IT-Jam 2010 Kharkiv

September 13, 2010 IT-Jam, MEF, Presentation, PublicTalks 4 comments

So, that have happened: I visited Kharkiv and I spoke on Managed Extensibility Framework at IT-Jam conference.


So the whole conference was divided into many sections in which of them Speakers, like me, talked on different stuff. Sections were: (.NET), (Databases, Management), (Mobile, WEB), (PHP, QA) and they were located on 3rd floor (see picture below).

(Yeah! Really lot of Open Space)

Except of the regular speeches in Open Space sections, there was a huge showroom, were Guru, as they call them, were talking:

As I read from other blog posts this year it was first year, when IT-Jam had separate section for .NET and I should be proved that I took part in it.

So the agenda for .NET section:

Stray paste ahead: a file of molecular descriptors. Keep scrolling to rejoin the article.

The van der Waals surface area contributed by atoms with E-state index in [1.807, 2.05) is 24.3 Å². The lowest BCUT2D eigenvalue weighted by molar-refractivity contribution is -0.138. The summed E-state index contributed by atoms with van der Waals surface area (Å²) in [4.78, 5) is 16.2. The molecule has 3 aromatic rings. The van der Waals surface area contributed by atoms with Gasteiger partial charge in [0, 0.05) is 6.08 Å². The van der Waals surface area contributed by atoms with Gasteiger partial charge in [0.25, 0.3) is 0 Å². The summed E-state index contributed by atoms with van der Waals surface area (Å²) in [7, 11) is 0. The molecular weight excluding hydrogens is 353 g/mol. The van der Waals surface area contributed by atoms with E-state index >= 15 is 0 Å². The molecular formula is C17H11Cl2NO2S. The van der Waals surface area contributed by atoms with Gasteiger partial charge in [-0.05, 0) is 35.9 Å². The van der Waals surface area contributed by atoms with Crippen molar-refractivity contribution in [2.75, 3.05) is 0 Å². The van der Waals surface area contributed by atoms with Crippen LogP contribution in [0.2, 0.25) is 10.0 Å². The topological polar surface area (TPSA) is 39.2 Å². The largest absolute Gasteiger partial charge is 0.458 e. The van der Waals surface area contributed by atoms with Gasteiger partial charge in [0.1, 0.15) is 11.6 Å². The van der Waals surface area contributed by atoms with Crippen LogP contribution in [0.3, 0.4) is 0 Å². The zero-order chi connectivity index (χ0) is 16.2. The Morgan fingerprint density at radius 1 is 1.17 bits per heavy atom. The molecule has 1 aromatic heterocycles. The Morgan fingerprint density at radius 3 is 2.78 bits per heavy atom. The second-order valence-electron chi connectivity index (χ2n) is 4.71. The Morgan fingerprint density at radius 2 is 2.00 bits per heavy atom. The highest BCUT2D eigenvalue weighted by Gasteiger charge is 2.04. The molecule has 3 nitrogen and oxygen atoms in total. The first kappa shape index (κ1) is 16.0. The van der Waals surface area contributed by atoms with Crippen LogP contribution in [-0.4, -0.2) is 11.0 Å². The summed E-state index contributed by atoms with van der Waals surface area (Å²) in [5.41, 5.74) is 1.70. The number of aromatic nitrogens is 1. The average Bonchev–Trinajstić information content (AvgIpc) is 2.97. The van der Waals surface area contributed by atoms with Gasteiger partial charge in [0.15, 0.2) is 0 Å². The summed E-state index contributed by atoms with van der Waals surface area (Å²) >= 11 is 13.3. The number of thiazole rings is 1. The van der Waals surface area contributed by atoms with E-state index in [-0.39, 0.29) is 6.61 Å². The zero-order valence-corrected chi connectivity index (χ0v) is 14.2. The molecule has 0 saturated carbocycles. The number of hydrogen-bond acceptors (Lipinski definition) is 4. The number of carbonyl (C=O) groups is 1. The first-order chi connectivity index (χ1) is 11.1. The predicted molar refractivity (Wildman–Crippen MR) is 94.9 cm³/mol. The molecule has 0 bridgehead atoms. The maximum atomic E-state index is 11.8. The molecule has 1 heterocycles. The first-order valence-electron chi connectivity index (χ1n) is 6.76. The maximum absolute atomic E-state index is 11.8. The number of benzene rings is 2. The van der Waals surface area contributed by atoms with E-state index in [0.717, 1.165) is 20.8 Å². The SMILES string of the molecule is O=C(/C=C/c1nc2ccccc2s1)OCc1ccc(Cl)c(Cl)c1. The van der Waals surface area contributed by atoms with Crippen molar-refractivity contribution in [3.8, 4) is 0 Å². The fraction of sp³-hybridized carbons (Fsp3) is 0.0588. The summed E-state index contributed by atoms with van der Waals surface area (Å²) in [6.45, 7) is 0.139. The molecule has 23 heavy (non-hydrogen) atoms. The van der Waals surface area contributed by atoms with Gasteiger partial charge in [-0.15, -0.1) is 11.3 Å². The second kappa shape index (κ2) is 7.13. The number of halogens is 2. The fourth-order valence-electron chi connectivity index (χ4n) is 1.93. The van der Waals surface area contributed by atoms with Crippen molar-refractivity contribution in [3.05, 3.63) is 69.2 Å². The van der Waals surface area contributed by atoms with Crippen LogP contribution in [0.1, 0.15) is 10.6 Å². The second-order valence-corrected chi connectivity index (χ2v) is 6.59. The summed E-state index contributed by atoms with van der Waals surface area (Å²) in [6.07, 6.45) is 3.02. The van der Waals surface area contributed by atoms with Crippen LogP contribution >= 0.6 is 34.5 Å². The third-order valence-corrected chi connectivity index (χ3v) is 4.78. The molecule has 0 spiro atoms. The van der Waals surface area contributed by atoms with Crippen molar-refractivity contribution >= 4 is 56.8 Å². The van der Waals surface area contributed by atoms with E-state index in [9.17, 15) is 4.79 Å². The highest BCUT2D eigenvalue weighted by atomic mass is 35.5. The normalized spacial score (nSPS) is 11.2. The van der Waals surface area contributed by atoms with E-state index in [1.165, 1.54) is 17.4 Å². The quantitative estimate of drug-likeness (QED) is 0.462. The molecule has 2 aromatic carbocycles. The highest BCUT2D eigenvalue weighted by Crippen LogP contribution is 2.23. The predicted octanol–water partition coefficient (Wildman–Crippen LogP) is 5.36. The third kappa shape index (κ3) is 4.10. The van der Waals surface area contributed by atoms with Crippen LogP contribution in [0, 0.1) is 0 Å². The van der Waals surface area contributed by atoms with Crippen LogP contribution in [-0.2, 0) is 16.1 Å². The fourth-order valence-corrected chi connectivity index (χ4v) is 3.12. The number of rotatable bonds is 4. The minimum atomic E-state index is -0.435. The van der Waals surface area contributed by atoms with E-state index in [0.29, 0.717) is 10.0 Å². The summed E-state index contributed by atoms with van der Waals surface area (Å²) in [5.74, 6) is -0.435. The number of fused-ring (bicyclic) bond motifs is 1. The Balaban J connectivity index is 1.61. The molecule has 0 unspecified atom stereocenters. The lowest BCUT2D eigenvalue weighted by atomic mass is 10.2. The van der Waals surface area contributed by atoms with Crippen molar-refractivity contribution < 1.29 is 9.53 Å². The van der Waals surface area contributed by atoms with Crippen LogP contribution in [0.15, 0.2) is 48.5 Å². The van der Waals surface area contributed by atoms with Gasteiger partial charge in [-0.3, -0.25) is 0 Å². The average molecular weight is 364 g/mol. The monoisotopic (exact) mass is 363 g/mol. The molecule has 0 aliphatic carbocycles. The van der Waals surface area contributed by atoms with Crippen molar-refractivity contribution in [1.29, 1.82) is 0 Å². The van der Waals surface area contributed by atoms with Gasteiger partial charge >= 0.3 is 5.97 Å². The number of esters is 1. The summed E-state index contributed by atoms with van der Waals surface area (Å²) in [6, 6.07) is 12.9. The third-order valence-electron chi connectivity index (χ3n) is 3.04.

• Viacheslav Agafonov – Visual Studio 2010 new features,tips and tricks
  • Dmitriy Maleev – Parallel extentions in .NET 4.0
  • Andriy Buday – Managed Extensibility Framework
  • Krakovetskiy Aleksandr – Building rich data-driven applications with ASP.NET Dynamic Data
  • Andrey Kasha – Data Visualization in Silverlight
  • Sergey Lytai – Performance Silverlight application on Windows Phone 7
  • Roman Yakimovich – Web-projects competitive analysis: cheap and cheerful

My presentation

Since I was speaker I did not leave my .NET section till my delivery, so I listened to Viacheslav and Dima. Both presented very well. Dima made the whole public laughing by using jokes with mentioning Kharkiv’s governor and organizers of the IT-Jam.

My time. I plugged in proector and it turned out, that my resolution has significantly decreased. Was needed to move to “Full Screen” mode in VS and making sure that other tools I’m using fit well. My presentation was more about writing code then about showing slides and talking around them.